Making Realistic Resolutions: Part One

New Year’s Eve is almost here, so it’s time to think about what your goals are going to be for 2011.

It’s important not to abandon the idea of making a resolution or two just because you’ve broken a few—or all of them—in years gone by.  Give yourself a break, don’t beat yourself up because of past failures, and don’t use the situation as an excuse to overeat or to keep blaming a lack of willpower.  Stop procrastinating!

Now is the time to set your priorities straight and to make a promise to yourself to maintain your resolutions throughout the year.  You can do it, I know you can!

It took time to build your current habits; it’ll take time to break the bad ones in order to build the new ones.  Just take it one day at a time and enjoy the journey ahead.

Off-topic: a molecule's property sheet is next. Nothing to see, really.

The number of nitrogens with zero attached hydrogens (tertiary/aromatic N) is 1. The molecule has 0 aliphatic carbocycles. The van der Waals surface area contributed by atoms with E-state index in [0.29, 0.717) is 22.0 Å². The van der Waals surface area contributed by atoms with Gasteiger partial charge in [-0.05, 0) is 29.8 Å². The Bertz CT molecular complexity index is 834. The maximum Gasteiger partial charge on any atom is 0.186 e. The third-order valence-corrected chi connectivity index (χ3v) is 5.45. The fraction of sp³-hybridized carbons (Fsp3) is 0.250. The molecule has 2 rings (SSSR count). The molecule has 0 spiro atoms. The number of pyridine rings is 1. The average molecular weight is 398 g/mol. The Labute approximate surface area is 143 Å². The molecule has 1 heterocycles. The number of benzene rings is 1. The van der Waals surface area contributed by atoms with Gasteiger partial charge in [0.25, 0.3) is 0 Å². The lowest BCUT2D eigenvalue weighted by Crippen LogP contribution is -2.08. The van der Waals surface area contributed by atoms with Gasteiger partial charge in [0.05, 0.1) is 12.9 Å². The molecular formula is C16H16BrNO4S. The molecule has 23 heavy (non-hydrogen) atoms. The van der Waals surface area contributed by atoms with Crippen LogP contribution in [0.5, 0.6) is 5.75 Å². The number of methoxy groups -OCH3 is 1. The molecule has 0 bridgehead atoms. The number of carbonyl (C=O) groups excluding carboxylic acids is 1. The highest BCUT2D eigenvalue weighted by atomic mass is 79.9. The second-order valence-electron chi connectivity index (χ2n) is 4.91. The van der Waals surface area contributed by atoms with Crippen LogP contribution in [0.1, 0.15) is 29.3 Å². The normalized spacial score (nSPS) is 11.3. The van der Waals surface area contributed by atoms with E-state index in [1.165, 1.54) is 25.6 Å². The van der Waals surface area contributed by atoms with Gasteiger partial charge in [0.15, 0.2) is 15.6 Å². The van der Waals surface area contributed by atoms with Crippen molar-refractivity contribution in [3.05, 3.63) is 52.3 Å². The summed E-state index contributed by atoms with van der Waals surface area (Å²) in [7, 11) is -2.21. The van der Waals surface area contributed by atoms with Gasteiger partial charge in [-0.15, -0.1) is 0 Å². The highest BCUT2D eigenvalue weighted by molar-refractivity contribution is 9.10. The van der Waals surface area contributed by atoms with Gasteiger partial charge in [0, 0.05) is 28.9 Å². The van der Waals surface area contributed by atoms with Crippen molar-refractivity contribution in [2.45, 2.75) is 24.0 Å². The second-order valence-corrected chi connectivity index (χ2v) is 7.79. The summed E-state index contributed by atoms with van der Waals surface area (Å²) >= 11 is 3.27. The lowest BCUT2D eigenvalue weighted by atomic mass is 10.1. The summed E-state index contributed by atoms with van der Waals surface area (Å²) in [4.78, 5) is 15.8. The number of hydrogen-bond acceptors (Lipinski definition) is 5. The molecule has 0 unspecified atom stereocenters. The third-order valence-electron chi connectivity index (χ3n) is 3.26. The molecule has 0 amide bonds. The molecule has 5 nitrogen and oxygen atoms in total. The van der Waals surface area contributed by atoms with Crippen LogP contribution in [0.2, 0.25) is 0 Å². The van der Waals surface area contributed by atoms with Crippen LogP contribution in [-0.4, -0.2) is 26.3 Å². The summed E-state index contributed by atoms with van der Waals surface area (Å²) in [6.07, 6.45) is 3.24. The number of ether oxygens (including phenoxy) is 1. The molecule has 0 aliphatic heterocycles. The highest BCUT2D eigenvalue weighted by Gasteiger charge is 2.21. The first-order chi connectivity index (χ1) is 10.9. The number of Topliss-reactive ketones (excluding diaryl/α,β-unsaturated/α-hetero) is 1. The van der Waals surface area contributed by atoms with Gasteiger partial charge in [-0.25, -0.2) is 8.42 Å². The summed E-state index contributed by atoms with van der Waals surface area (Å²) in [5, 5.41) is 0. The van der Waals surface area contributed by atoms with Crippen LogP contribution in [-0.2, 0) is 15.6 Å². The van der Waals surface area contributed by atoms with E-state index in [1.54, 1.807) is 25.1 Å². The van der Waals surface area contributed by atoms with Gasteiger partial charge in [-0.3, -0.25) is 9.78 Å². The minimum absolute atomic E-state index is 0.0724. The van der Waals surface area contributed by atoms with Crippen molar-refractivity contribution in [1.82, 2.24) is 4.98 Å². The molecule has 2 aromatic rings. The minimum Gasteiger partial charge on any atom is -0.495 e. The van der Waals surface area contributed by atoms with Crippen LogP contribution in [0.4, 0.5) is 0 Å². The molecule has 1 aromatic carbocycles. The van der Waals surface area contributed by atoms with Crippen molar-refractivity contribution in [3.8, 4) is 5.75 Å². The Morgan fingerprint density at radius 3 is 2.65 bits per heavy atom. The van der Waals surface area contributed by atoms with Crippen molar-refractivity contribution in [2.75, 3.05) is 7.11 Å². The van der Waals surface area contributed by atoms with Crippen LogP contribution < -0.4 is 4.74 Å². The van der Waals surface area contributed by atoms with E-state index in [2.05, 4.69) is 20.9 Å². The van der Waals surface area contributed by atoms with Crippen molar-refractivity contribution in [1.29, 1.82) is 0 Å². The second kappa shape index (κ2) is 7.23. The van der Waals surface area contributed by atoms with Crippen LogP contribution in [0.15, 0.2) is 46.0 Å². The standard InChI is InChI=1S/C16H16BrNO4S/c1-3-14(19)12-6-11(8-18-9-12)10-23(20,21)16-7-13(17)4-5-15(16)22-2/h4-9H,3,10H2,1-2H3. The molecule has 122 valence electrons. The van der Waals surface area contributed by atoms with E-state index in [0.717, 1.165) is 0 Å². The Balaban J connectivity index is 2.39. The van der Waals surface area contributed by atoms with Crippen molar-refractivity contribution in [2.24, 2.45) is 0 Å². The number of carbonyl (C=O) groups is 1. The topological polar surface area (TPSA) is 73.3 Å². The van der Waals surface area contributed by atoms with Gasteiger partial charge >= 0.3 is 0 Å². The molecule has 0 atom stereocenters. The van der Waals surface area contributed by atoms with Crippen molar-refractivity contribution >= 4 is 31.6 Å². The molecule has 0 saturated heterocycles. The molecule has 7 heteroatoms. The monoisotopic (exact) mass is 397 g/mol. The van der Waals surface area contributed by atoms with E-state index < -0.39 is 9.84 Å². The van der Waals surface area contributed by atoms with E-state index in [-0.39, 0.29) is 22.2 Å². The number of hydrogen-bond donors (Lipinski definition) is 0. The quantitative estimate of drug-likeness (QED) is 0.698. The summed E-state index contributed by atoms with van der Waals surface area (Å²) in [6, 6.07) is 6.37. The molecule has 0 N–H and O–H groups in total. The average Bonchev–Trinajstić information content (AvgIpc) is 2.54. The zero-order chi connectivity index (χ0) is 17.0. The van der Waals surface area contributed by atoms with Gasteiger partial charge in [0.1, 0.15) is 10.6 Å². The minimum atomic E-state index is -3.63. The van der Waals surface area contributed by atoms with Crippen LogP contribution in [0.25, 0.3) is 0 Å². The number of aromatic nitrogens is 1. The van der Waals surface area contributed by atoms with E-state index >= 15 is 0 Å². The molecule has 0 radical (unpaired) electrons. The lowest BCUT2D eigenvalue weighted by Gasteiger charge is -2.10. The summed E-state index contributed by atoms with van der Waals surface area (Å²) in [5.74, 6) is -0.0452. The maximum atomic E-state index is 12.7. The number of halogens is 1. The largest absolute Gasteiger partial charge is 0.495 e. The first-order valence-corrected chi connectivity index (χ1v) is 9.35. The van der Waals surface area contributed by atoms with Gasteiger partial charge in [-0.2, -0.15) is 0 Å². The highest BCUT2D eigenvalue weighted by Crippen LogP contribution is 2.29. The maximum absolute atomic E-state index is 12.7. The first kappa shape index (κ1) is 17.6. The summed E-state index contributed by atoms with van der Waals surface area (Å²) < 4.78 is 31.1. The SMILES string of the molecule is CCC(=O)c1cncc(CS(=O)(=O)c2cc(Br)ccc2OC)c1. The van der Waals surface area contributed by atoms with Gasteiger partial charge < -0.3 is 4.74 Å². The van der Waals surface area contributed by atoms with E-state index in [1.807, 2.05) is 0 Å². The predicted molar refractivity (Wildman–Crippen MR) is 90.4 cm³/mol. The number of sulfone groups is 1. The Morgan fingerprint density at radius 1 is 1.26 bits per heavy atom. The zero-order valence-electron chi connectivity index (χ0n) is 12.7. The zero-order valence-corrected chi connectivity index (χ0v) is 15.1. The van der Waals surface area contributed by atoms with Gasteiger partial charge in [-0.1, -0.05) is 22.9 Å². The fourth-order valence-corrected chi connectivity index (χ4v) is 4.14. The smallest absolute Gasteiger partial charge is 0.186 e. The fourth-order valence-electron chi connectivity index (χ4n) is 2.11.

For many people, resolutions don’t work because they set too-high of an expectation—or swear off

food and drink in an unrealistic manner.  Research has shown that, after six months, fewer than half the people who make New Year’s resolutions have stuck with them.  After a year, that number declines to around 10 percent.

You can’t break habits overnight.  In my private practice, I work with people for at least three months to help them incorporate novel ways of living.   So stop over-thinking or self-sabotaging and just set up realistic goals you can achieve in 2011.

To Do Today:

Make a list of health-based resolutions.  Think of weight goals, sleep goals, exercise goals, food goals, stress management goals, and cooking goals.

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